The lead author of the book that I will present on June 2 at the First Friday Book Synopsis is a very interesting and renowned professional woman. Here is her biography, as taken from Amazon.com:
Alexandra Cavoulacos is the co-author of The New Rules of Work: The Modern Playbook for Navigating Your Career (Crown Business, 2017) and co-founder & COO of The Muse, a career platform used by 50+ million people every year to find a job, learn professional skills or advance in their careers, and by hundreds of companies looking to hire or grow their employer brand. At The Muse, Alexandra focuses on the product, engineering and operations of the fast-growing business. She spends a lot of her time on hiring, people development and management, growing employees in their careers to hit their full potential. Alexandra has been named to Forbes’ 30 Under 30 in Media, Inc’s 15 Women to Watch in Tech, Business Insider’s 30 Most Important Women Under 30 in Tech, and was recognized as a SmartCEO 2016 Brava Award winner. Alexandra is a frequent speaker on topics like entrepreneurship, productivity, and women intechnology, having spoken on WNYC and at SxSW, Work & Co, Luminary Labs, and more. Before founding The Muse to help people answer the question, “What do I want to do with my life (and how do I get there?),” Alexandra worked at the management consulting firm McKinsey & Company, primarily focused on growth strategy for Fortune 500 companies. She also spent time in McKinsey’s professional development practice and was active in their campus recruiting, helping attract, identify and develop great talent. Alexandra is an active member of the NYC and SF tech communities, and a champion for women in tech. Alexandra dedicates time each month to paying it forward, mentoring up-and-coming leaders, especially first time founders, women and non-technical founders. A self-taught coder herself, Alexandra was an inaugural advisor for Hackbright Academy, the leading software engineering school for women. Originally from Paris, France, Alexandra now lives in Brooklyn, NY with her husband Anthony. Alexandra holds a BA from Yale University and is a Y Combinator alum.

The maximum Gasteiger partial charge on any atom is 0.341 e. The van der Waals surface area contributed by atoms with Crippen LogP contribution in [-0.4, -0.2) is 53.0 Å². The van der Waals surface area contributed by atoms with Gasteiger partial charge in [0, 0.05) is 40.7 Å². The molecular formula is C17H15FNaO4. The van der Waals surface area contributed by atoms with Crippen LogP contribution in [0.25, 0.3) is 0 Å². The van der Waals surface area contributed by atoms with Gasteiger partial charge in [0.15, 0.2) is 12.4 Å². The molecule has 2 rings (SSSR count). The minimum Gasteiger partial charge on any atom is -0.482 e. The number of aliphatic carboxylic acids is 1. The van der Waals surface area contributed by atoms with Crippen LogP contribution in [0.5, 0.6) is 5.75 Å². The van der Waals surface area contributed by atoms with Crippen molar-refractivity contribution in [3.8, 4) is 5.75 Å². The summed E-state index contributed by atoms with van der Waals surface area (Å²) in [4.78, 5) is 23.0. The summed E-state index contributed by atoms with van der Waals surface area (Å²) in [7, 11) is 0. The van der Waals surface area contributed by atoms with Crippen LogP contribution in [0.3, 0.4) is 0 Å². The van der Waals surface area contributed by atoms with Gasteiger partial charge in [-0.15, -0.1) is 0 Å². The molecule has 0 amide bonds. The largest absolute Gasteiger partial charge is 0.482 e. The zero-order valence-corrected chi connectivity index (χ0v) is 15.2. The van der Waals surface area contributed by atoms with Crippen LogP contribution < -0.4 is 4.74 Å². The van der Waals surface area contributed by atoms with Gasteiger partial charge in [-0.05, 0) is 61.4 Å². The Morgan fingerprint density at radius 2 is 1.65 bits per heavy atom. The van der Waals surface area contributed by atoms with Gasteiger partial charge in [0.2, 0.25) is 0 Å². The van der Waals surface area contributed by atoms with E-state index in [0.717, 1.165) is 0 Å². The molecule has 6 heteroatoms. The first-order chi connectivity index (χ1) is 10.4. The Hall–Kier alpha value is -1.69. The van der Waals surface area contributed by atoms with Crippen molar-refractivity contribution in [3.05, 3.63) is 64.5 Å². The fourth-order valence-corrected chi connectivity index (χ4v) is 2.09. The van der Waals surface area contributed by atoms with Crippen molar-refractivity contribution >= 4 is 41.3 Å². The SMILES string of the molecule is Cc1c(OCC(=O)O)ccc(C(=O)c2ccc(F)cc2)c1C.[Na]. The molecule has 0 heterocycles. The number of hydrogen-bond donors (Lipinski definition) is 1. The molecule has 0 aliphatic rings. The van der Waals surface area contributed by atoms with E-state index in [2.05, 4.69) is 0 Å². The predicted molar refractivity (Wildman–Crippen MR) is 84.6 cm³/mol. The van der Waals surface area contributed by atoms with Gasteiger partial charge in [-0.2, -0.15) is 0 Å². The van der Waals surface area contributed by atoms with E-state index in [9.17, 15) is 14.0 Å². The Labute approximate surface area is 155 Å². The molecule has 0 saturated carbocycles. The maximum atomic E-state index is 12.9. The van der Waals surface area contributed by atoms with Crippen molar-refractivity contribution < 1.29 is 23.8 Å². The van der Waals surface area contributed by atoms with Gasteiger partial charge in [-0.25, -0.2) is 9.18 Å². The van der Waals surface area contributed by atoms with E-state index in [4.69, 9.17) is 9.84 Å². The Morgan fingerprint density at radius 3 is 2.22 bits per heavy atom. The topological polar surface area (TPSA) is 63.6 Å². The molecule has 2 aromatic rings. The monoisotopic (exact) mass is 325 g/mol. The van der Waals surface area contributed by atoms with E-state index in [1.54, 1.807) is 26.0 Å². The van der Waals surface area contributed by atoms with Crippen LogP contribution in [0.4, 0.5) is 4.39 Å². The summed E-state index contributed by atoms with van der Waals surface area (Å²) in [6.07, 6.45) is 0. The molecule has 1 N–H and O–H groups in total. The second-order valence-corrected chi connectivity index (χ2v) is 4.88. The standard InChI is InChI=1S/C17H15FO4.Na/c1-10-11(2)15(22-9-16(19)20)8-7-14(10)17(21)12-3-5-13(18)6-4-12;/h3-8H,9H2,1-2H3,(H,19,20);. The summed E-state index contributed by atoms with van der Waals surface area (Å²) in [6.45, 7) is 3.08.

On Friday at the Park City Club in Dallas, I will present a synopsis of this best-seller by Alexandra Cavoulacos and Kathryn Minshew: The new rules of work: The modern playbook for navigating your career. New York: Crown Books (2017).
You can register for this event on the home page of 15MinuteBusinessBooks.com.
One of the issues the authors discuss is whether job seekers still need resumes and cover letters, given the amount of information available about them on social media sites, such as LinkedIn, Facebook, or Twitter.
Here is what they say:
“Believe us, we’ve heard that question many times before. But heed our advice when we say that nothing replaces your formal resume and cover letter. Not your LinkedIn profile. Not your impressive personal website. Not your articulate expression of your skills and talents in your informational interview, or your well-written email to the hiring managers. These are all important, of course. However, you absolutely still need to have a polished resume and cover letter prepared. Because all those extra trappings won’t matter if you don’t have the right packaging to catch the eye of your target audience – the hiring managers” (p. 125).
They publish a list of resume and cover letter do’s and don’ts (pp. 149-150)
· Tailor your information
· Include quantifiable achievements
· Show, don’t tell
· Make contact information easy to find
· Stick to one page – two at most
· Check for skimmability
· Include key words from job description
· Use powerful and unique verbs
· Save as a PDF
· Share your personality
· Tell a relevant story about what brought you to the job
· Expand on your resume
· Highlight key transferable skills
· Use the company’s “voice”
· Address the letter to someone specific
· Make bullets read like job descriptions
· Include confidential information about a previous employer
· List “references available upon request”
· Neglect application instructions
· Squish it all to one page – six point font
· Fail to write one
· Regurgitate your resume
· Use stiff, formal language
· Address to “whom it may concern”
· Include a desired salary – unless asked